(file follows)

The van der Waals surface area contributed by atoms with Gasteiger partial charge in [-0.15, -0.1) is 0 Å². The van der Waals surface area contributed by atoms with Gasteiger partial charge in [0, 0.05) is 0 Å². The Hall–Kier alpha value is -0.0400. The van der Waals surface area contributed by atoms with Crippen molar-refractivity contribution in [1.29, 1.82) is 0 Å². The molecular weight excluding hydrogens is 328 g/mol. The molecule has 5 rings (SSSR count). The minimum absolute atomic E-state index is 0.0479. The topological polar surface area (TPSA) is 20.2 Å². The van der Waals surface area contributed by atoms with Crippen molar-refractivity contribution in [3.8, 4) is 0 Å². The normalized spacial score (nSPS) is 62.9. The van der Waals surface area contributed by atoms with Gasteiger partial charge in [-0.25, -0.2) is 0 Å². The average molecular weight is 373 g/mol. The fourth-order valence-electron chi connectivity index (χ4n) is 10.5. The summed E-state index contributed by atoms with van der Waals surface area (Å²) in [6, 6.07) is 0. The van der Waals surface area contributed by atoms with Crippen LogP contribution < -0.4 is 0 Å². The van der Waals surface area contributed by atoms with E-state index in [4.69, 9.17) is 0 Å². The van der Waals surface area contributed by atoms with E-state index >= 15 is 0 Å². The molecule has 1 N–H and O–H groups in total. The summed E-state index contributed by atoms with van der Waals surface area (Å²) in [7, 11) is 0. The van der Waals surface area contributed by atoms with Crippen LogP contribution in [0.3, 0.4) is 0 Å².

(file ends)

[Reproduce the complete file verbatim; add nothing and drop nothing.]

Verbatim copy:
The van der Waals surface area contributed by atoms with Gasteiger partial charge in [-0.15, -0.1) is 0 Å². The van der Waals surface area contributed by atoms with Gasteiger partial charge in [0, 0.05) is 0 Å². The Hall–Kier alpha value is -0.0400. The van der Waals surface area contributed by atoms with Crippen molar-refractivity contribution in [1.29, 1.82) is 0 Å². The molecular weight excluding hydrogens is 328 g/mol. The molecule has 5 rings (SSSR count). The minimum absolute atomic E-state index is 0.0479. The topological polar surface area (TPSA) is 20.2 Å². The van der Waals surface area contributed by atoms with Crippen molar-refractivity contribution in [3.8, 4) is 0 Å². The normalized spacial score (nSPS) is 62.9. The van der Waals surface area contributed by atoms with Gasteiger partial charge in [-0.25, -0.2) is 0 Å². The average molecular weight is 373 g/mol. The fourth-order valence-electron chi connectivity index (χ4n) is 10.5. The summed E-state index contributed by atoms with van der Waals surface area (Å²) in [6, 6.07) is 0. The van der Waals surface area contributed by atoms with Crippen LogP contribution < -0.4 is 0 Å². The van der Waals surface area contributed by atoms with E-state index in [4.69, 9.17) is 0 Å². The van der Waals surface area contributed by atoms with E-state index >= 15 is 0 Å². The molecule has 1 N–H and O–H groups in total. The summed E-state index contributed by atoms with van der Waals surface area (Å²) in [7, 11) is 0. The van der Waals surface area contributed by atoms with Crippen LogP contribution in [0.3, 0.4) is 0 Å².